Upon approaching Persepolis, you might be forgiven for consigning its unapologetically yellow exterior to your peripheral vision. But make no mistake: this is no YO! Sushi nightmare of misappropriated culture and colour (moment of silence for my first and only visit circa 2013).
There is a genuine warmth to Persepolis’s vivid pallet, which extends from its décor into its cuisine. At the risk of getting overly philosophical, this Peckham gem is refreshingly human, and forces us to consider the increasing trend of depersonalised, ‘serve yourself’ eateries in a new light.
To be fair, I’m thinking specifically here of Inamo, where the underlying ethos seems to be ensuring as little human contact as possible. Your food is literally projected in front of you so as to limit queries or complaints; the waiter, food and bill are all summoned at the touch of a button, which can be controlled by anyone at the table. You could feasibly eat and pay for your meal without communicating with anyone in the restaurant, including the poor sod you’ve chosen to take to dinner. While it’s well known that I hate most people, I find the current preference for obsessive functionality to be at best try-hard, and at worst soul-destroying.
By contrast, Persepolis is unashamedly convivial in all that it does. It reminds us that food is a shared ritual and a catalyst for human connection, rather than something that we must ingest as efficiently as possible.
But enough about the pervasiveness of the capitalist mode of production, let’s talk about Persepolis and what I ate there!
With its neon-lit windows set against a particularly worn-down corner of Peckham High Street, Persepolis is mildly reminiscent of Brendan Gleeson’s fairy-light bedecked zombie hideout in 28 Days Later. However, this is completely Peckham’s fault. It’s also an association that only I would struggle with, having been permanently traumatised by the film at the age of 16. Unless you too have this specific neurosis (doubtful), you probably won’t have any trouble with the lighting.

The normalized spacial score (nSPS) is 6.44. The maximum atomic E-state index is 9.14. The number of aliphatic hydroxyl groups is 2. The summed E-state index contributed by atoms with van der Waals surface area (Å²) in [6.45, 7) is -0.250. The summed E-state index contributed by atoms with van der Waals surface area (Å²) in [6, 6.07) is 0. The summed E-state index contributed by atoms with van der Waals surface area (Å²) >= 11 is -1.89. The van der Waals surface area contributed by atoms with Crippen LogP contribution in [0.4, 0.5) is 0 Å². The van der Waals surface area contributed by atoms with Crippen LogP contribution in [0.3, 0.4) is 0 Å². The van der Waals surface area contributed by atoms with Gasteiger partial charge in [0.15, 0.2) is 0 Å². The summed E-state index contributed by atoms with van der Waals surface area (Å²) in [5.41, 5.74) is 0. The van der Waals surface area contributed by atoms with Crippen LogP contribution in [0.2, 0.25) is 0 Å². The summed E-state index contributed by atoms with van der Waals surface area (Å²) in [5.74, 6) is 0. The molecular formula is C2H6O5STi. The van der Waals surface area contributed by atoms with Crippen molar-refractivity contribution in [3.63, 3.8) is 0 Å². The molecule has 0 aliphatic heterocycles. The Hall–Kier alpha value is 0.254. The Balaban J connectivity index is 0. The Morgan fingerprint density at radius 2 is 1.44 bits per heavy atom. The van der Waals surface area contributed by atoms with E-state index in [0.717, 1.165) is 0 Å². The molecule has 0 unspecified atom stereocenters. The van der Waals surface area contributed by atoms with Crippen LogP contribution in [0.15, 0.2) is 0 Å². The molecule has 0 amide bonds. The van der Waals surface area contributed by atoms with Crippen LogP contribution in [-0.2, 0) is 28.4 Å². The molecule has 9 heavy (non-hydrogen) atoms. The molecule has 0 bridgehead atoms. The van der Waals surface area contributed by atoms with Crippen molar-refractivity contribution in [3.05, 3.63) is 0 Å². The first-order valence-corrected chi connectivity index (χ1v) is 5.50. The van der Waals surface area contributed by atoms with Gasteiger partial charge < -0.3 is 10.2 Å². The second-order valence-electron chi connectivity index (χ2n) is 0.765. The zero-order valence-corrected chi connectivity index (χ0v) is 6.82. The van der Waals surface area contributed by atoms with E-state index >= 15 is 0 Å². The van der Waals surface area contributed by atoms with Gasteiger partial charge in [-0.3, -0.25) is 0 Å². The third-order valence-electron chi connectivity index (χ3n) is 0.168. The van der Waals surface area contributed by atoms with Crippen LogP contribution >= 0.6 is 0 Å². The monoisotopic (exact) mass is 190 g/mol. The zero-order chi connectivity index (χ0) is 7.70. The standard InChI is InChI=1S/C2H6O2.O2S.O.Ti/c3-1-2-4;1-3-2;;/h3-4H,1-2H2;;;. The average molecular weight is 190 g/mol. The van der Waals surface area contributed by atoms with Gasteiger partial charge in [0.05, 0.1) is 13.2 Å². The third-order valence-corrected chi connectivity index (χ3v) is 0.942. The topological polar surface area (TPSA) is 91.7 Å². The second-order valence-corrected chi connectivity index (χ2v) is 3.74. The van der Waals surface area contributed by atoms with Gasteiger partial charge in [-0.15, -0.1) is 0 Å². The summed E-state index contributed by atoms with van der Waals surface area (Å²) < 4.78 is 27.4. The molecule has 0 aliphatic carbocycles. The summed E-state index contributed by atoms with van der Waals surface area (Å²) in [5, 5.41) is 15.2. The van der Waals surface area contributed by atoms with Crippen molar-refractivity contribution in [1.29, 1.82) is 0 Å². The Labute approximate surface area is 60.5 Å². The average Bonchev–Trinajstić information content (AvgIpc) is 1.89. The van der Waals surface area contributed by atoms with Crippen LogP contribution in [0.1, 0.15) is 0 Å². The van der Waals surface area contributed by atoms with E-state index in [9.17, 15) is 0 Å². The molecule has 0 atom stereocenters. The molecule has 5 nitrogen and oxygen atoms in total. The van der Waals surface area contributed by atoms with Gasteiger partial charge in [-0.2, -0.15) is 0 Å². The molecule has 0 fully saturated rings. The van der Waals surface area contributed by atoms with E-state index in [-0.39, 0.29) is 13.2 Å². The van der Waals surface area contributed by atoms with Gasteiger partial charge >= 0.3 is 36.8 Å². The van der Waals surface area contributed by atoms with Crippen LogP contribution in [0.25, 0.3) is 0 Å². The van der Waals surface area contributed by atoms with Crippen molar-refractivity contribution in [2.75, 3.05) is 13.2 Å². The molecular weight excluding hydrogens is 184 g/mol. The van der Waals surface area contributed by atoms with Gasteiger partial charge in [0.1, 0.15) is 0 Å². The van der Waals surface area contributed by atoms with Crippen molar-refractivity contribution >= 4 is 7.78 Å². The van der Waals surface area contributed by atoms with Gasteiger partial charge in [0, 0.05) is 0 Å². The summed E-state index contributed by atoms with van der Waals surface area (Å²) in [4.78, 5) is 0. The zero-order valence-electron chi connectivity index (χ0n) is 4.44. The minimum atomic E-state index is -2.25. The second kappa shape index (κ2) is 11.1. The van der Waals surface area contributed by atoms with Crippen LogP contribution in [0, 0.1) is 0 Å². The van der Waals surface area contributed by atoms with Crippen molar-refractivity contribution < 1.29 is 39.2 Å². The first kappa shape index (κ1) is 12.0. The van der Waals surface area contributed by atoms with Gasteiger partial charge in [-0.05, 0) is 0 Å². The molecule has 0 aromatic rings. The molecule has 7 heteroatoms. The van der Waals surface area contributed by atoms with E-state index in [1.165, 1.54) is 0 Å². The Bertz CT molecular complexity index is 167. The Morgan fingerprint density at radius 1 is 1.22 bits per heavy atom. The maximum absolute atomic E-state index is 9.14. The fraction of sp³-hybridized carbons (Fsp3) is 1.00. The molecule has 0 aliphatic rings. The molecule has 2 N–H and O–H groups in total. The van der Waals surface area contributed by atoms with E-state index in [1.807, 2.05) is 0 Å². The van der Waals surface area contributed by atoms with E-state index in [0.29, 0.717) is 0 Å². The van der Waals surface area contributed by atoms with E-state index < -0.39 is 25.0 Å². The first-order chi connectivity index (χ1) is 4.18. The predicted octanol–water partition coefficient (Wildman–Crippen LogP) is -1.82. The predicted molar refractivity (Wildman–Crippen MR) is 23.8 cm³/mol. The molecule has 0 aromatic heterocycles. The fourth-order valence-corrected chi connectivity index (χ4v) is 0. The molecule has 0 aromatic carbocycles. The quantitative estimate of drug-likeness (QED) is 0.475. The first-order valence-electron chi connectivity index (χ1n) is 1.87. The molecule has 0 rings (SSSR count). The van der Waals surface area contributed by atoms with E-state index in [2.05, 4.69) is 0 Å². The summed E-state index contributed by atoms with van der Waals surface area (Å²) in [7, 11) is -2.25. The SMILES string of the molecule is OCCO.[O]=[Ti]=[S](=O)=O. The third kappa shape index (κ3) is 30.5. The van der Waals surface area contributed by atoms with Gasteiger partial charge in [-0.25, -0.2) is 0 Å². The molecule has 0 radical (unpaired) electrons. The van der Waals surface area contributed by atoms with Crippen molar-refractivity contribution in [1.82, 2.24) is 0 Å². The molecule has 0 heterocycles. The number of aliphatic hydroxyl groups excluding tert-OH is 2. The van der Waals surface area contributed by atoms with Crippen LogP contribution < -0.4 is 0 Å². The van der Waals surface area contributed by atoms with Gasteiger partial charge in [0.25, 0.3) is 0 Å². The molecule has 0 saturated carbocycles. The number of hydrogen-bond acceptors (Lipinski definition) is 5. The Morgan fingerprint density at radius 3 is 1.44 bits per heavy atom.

Persepolis’s focus is firmly Persian, and its menu boasts an impressive array of dishes ranging from mezze platters to hotpots; it also includes an exotic list of smoothies, juices, teas and desserts. As a very indecisive person, I usually hate equally indecisive menus that spread out into a small library. However, on this occasion I can be forgiving; the detailed descriptions of each dish (and how it can be modified to suit you) testify to a real love of cooking, rather than a real love of showing off. Everything is vegetarian, and the cuisine lends itself easily to vegan and dairy-free dishes.
For any veggie-sceptics out there who tend to fall back on the idea that meat-free meals are on the bland side, I can safely say that my Kashmiri pan-fried mango dish packed a decent punch. It is worth mentioning that some of the flavours on the menu might be classed as ‘acquired’, especially if you’re new to Persian/Mediterranean dining. Given that its menu is comprised of some more costly imports, one of the things I found most impressive about Persepolis is its modest pricing. For once, I felt unpunished for a restaurant’s bold ingredient choices.
If you are planning a visit, make it a lunch or brunch. Although the menu is wonderfully varied, it is the epitome of casual dining. This isn’t somewhere for a sexy date; this is somewhere to meet old friends, or at least people who are comfortable watching you eat hummus off your fingers (although that can be pretty sexy).
Persepolis is, first and foremost, a Persian corner shop, and the restaurant feels as though it is something of an afterthought. The shop’s wears tumble slightly into the dining space, making you feel as though you are eating in the back room of someone’s house. This is in no way a bad thing, and the casual love with which the food is prepared and presented is a welcome rarity within London’s increasingly detached eating culture.